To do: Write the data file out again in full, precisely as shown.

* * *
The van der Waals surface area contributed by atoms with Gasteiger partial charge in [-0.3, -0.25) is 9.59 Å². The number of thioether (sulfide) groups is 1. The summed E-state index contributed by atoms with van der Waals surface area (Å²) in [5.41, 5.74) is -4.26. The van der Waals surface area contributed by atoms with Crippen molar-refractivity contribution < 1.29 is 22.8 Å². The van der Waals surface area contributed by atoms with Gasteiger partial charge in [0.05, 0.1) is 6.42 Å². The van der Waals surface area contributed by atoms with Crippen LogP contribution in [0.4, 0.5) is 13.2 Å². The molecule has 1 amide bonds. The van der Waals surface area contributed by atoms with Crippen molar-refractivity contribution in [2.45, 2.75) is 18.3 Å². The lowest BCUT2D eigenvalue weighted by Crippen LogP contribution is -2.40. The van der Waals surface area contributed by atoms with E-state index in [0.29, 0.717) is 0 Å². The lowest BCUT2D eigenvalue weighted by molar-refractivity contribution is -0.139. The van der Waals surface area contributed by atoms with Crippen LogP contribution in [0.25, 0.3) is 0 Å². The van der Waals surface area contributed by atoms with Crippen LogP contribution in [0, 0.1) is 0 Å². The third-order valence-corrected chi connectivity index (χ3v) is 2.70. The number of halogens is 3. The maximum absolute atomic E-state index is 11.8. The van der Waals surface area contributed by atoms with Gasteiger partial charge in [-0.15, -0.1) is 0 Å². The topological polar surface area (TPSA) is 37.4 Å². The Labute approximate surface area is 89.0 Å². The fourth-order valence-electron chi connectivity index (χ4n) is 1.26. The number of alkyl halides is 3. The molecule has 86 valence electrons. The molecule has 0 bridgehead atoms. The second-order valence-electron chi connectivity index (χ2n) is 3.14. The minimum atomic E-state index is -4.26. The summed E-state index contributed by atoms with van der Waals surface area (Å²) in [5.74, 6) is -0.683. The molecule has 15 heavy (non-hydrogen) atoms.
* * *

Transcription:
The van der Waals surface area contributed by atoms with Gasteiger partial charge in [-0.3, -0.25) is 9.59 Å². The number of thioether (sulfide) groups is 1. The summed E-state index contributed by atoms with van der Waals surface area (Å²) in [5.41, 5.74) is -4.26. The van der Waals surface area contributed by atoms with Crippen molar-refractivity contribution < 1.29 is 22.8 Å². The van der Waals surface area contributed by atoms with Gasteiger partial charge in [0.05, 0.1) is 6.42 Å². The van der Waals surface area contributed by atoms with Crippen LogP contribution in [0.4, 0.5) is 13.2 Å². The molecule has 1 amide bonds. The van der Waals surface area contributed by atoms with Crippen molar-refractivity contribution in [2.45, 2.75) is 18.3 Å². The lowest BCUT2D eigenvalue weighted by Crippen LogP contribution is -2.40. The van der Waals surface area contributed by atoms with E-state index in [0.29, 0.717) is 0 Å². The lowest BCUT2D eigenvalue weighted by molar-refractivity contribution is -0.139. The van der Waals surface area contributed by atoms with Crippen LogP contribution in [0.25, 0.3) is 0 Å². The van der Waals surface area contributed by atoms with Crippen LogP contribution in [0, 0.1) is 0 Å². The third-order valence-corrected chi connectivity index (χ3v) is 2.70. The number of halogens is 3. The maximum absolute atomic E-state index is 11.8. The van der Waals surface area contributed by atoms with Gasteiger partial charge in [-0.15, -0.1) is 0 Å². The topological polar surface area (TPSA) is 37.4 Å². The Labute approximate surface area is 89.0 Å². The fourth-order valence-electron chi connectivity index (χ4n) is 1.26. The number of alkyl halides is 3. The molecule has 86 valence electrons. The molecule has 0 bridgehead atoms. The second-order valence-electron chi connectivity index (χ2n) is 3.14. The minimum atomic E-state index is -4.26. The summed E-state index contributed by atoms with van der Waals surface area (Å²) in [5.74, 6) is -0.683. The molecule has 15 heavy (non-hydrogen) atoms.